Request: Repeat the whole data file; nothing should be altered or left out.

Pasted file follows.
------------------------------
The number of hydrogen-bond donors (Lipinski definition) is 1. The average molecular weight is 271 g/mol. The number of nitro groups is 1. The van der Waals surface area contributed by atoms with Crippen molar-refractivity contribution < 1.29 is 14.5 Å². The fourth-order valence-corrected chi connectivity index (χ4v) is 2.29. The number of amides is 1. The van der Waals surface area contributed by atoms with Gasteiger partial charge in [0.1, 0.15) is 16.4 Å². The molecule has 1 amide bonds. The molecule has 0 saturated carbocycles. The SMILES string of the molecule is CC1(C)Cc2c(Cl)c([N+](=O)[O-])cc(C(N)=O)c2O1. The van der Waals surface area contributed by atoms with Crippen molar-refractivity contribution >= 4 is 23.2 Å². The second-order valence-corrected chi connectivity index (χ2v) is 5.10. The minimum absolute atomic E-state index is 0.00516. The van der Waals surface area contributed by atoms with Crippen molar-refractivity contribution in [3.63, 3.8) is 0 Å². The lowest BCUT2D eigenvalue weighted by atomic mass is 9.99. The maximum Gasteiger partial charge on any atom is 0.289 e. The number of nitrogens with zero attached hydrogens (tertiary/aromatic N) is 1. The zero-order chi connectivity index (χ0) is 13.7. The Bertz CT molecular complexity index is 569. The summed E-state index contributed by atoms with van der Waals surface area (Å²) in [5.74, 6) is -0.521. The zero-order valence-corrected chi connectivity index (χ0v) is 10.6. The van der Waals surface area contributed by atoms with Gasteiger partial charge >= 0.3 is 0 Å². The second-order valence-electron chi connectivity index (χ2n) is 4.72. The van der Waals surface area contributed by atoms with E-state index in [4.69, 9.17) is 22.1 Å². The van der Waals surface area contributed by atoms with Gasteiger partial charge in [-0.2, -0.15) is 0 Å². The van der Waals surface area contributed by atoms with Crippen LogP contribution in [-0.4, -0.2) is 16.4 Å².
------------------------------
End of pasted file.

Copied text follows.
The number of hydrogen-bond donors (Lipinski definition) is 1. The average molecular weight is 271 g/mol. The number of nitro groups is 1. The van der Waals surface area contributed by atoms with Crippen molar-refractivity contribution < 1.29 is 14.5 Å². The fourth-order valence-corrected chi connectivity index (χ4v) is 2.29. The number of amides is 1. The van der Waals surface area contributed by atoms with Gasteiger partial charge in [0.1, 0.15) is 16.4 Å². The molecule has 1 amide bonds. The molecule has 0 saturated carbocycles. The SMILES string of the molecule is CC1(C)Cc2c(Cl)c([N+](=O)[O-])cc(C(N)=O)c2O1. The van der Waals surface area contributed by atoms with Crippen molar-refractivity contribution >= 4 is 23.2 Å². The second-order valence-corrected chi connectivity index (χ2v) is 5.10. The minimum absolute atomic E-state index is 0.00516. The van der Waals surface area contributed by atoms with Crippen molar-refractivity contribution in [3.63, 3.8) is 0 Å². The lowest BCUT2D eigenvalue weighted by atomic mass is 9.99. The maximum Gasteiger partial charge on any atom is 0.289 e. The number of nitrogens with zero attached hydrogens (tertiary/aromatic N) is 1. The zero-order chi connectivity index (χ0) is 13.7. The Bertz CT molecular complexity index is 569. The summed E-state index contributed by atoms with van der Waals surface area (Å²) in [5.74, 6) is -0.521. The zero-order valence-corrected chi connectivity index (χ0v) is 10.6. The van der Waals surface area contributed by atoms with Gasteiger partial charge >= 0.3 is 0 Å². The second-order valence-electron chi connectivity index (χ2n) is 4.72. The van der Waals surface area contributed by atoms with E-state index in [4.69, 9.17) is 22.1 Å². The van der Waals surface area contributed by atoms with Gasteiger partial charge in [-0.2, -0.15) is 0 Å². The van der Waals surface area contributed by atoms with Crippen LogP contribution in [-0.4, -0.2) is 16.4 Å².